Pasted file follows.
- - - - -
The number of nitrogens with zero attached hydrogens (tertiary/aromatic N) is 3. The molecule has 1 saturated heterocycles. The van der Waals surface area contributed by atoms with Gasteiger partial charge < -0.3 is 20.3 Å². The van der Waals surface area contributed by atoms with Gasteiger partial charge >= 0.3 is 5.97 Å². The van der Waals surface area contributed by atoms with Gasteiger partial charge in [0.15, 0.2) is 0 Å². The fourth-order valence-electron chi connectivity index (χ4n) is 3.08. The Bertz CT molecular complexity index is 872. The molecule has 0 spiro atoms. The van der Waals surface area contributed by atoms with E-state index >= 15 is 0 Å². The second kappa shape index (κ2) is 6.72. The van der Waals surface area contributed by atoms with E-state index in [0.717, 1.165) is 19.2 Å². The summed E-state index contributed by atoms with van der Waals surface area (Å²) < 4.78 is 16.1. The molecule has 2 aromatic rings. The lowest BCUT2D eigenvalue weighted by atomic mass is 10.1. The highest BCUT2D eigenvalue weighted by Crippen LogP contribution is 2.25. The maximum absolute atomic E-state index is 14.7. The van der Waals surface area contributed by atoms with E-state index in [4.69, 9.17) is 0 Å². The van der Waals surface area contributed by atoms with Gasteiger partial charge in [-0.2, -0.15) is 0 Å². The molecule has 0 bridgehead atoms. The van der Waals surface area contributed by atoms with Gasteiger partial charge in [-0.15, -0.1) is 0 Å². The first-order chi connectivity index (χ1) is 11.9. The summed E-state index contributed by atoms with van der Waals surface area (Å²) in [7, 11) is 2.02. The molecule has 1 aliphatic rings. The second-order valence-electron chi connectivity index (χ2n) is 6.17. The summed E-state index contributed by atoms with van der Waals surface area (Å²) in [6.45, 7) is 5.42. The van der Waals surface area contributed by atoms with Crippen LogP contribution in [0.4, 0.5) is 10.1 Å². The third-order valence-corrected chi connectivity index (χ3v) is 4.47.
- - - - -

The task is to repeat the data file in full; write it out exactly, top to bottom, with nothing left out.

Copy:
The number of nitrogens with zero attached hydrogens (tertiary/aromatic N) is 3. The molecule has 1 saturated heterocycles. The van der Waals surface area contributed by atoms with Gasteiger partial charge < -0.3 is 20.3 Å². The van der Waals surface area contributed by atoms with Gasteiger partial charge >= 0.3 is 5.97 Å². The van der Waals surface area contributed by atoms with Gasteiger partial charge in [0.15, 0.2) is 0 Å². The fourth-order valence-electron chi connectivity index (χ4n) is 3.08. The Bertz CT molecular complexity index is 872. The molecule has 0 spiro atoms. The van der Waals surface area contributed by atoms with E-state index >= 15 is 0 Å². The second kappa shape index (κ2) is 6.72. The van der Waals surface area contributed by atoms with E-state index in [0.717, 1.165) is 19.2 Å². The summed E-state index contributed by atoms with van der Waals surface area (Å²) < 4.78 is 16.1. The molecule has 2 aromatic rings. The lowest BCUT2D eigenvalue weighted by atomic mass is 10.1. The highest BCUT2D eigenvalue weighted by Crippen LogP contribution is 2.25. The maximum absolute atomic E-state index is 14.7. The van der Waals surface area contributed by atoms with E-state index in [4.69, 9.17) is 0 Å². The van der Waals surface area contributed by atoms with Gasteiger partial charge in [-0.2, -0.15) is 0 Å². The molecule has 0 bridgehead atoms. The van der Waals surface area contributed by atoms with Gasteiger partial charge in [-0.15, -0.1) is 0 Å². The first-order chi connectivity index (χ1) is 11.9. The summed E-state index contributed by atoms with van der Waals surface area (Å²) in [7, 11) is 2.02. The molecule has 1 aliphatic rings. The second-order valence-electron chi connectivity index (χ2n) is 6.17. The summed E-state index contributed by atoms with van der Waals surface area (Å²) in [6.45, 7) is 5.42. The van der Waals surface area contributed by atoms with Crippen LogP contribution in [0.4, 0.5) is 10.1 Å². The third-order valence-corrected chi connectivity index (χ3v) is 4.47.